Wednesday 25 May 2011

Do Referees Ignore EARs?

Here are three incidents during two Champions League matches which all involve extra assistant referees (EARs). Do Referees seek advice from EARs or do Referees ignore them?

Incident One (No Foul, No Penalty)

Simply look at what the players are looking at ... and that will give you the answer

Surely a foul Ref!?

OK, I won't complain this time

EAR nods his head to indicate "No Foul"!

EITHER the Referee actually listened to what the EAR said or indicated, OR the Referee didn't see anything and therefore just played on. How do we know whether the Referee is taking advice from his EAR?

Answer One: Debatable whether the Referee sought advice from the EAR (EAR appears to be ineffective and redundant)

Incident Two (Ball Crosses the Goal-line Between the Posts and Under the Crossbar)

Referee immediately looks to his right at his AR and not to his EAR to confirm whether the ball crossed the goal-line

This is exactly the kind of incident that UEFA had in mind when they introduced EARs to help assist Referees

Look at the Referee looking at the AR for confirmation. Why isn't the Referee similarly looking at the EAR for confirmation? Nevermind that one of the main reasons why UEFA has deployed EARs is because they are deemed to be crucial in assisting the Referee in matters such as whether the ball has crossed the goal-line between the posts and under the crossbar.

Nevermind that in this incident, the EAR clearly had the optimum angle of view and yet the Referee still only looked to his AR for confirmation.

Answer Two: The Referee did NOT seek advice from the EAR (EAR is ineffective and redundant)

Incident Three (Foul in the Goal Area)

Referee immediately whistles for a foul against the attacking team on the goalkeeper

The Referee has instantly decided that a foul has occurred on the goalkeeper. Nevermind that the EAR is perfectly positioned to see the incident. In fact, UEFA has officially stated that EARs would have a preventative affect in the number of infringements occurring in the penalty area, and that they could also assist the Referee in identifying such infringements should they occur. In this incident, did the Referee have any use for the EAR?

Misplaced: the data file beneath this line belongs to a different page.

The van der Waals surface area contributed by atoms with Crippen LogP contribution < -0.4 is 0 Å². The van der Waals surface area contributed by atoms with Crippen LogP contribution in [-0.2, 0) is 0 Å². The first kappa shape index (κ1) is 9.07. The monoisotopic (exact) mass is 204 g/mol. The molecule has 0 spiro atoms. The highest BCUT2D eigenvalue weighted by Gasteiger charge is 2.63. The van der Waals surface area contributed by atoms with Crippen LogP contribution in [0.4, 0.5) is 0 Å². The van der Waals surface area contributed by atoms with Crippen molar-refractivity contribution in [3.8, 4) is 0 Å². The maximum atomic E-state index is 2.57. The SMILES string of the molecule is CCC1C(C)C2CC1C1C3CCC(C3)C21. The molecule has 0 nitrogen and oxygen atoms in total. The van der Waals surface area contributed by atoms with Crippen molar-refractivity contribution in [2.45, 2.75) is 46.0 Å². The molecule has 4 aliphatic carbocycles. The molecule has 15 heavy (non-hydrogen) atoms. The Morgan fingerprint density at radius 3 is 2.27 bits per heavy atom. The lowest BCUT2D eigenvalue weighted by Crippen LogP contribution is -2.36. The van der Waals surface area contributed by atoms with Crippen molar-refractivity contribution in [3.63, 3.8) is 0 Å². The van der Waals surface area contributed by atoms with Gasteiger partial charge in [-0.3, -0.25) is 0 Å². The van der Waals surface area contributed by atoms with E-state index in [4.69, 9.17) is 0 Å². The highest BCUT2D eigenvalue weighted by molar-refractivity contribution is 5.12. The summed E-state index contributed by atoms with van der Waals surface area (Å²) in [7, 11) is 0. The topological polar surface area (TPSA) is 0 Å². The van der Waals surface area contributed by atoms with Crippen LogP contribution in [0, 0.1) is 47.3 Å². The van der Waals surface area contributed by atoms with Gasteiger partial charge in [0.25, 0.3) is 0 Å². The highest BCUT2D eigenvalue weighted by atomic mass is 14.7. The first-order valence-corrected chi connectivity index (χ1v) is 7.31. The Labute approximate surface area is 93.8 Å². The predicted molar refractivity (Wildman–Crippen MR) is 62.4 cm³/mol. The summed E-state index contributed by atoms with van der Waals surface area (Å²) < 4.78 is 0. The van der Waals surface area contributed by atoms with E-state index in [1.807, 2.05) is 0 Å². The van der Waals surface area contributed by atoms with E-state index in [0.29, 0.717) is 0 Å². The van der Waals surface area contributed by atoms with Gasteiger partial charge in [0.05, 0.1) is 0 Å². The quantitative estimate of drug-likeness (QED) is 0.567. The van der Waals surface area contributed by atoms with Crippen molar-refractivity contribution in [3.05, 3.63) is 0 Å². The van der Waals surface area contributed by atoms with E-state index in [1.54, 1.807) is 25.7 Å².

Answer Three: The Referee did NOT seek advice from the EAR (EAR is ineffective and redundant)


This blog's central thesis about EARs is ...

Central Thesis

My main argument is not the fact that EARs are ineffective and redundant (which, in many incidents, they are ) or that EARs do not help or enhance the game. It is worse than that and much more serious.

My main argument
is the fact that EARs can have a detrimental effect on the performance of the match Referee and hence can contribute to ruining the game since match officials will be perceived to be making more, instead of less, errors.

This post has shown evidence of the concerns stated in the first paragraph (i.e. EARs are ineffective, redundant and do not enhance the game).

Look out for a future post giving details and evidence of the second paragraph (i.e. instances where referees are negatively affected by EARs).

But first it will be interesting to see how the match officials perform in this season's Champions League Final between Barcelona and Manchester United at Wembley on Saturday 28 May 2011. It will be the first Champions League final that "uses" EARs.

Tuesday 24 May 2011

Now We See More. Well, Not Really

The following incident occurred during the Europa League Round of 16 second-leg match between Glasgow Rangers and PSV Eindhoven on Thursday 17 March 2011. The match finished 0—1, with PSV advancing 1—0 on aggregate to the quarter-final stage.

There was a goal-mouth incident where a Rangers goal-bound shot was stopped by a PSV defender's hand. However, despite the fact that seven out of eight Rangers players in the penalty area and nine PSV players saw the handball, apparently none of the match officials (R, EAR, AR or even the 4th Official) saw the DOGSO offence.

Here are the freeze frame from 5 different camera views.

Camera View A:

Camera View B:

Camera View C (with magnification bubble):

Camera View D:

Camera View E:

Walter Smith, Rangers manager, said on BBC Sport:
"I don't know how many officials we have got on the pitch but they all missed it."

Walter Smith is not the only one who doesn't know how many match officials are present in Europa and Champions League matches!

UEFA appears to pride itself in their experiment using additional assistant referees (or EARs). However, this post will repeat the concerns about the use of EARs and their extra pairs of eyes.

HKRef wonders whether:

1) there are 5 or 6 match officials?
Yes, like Walter Smith, we are confused about how many match officials there are. UEFA continues to call this an experiment using 5 match officials (officially stating "5 Referees") but there are clearly 6 match officials in the team.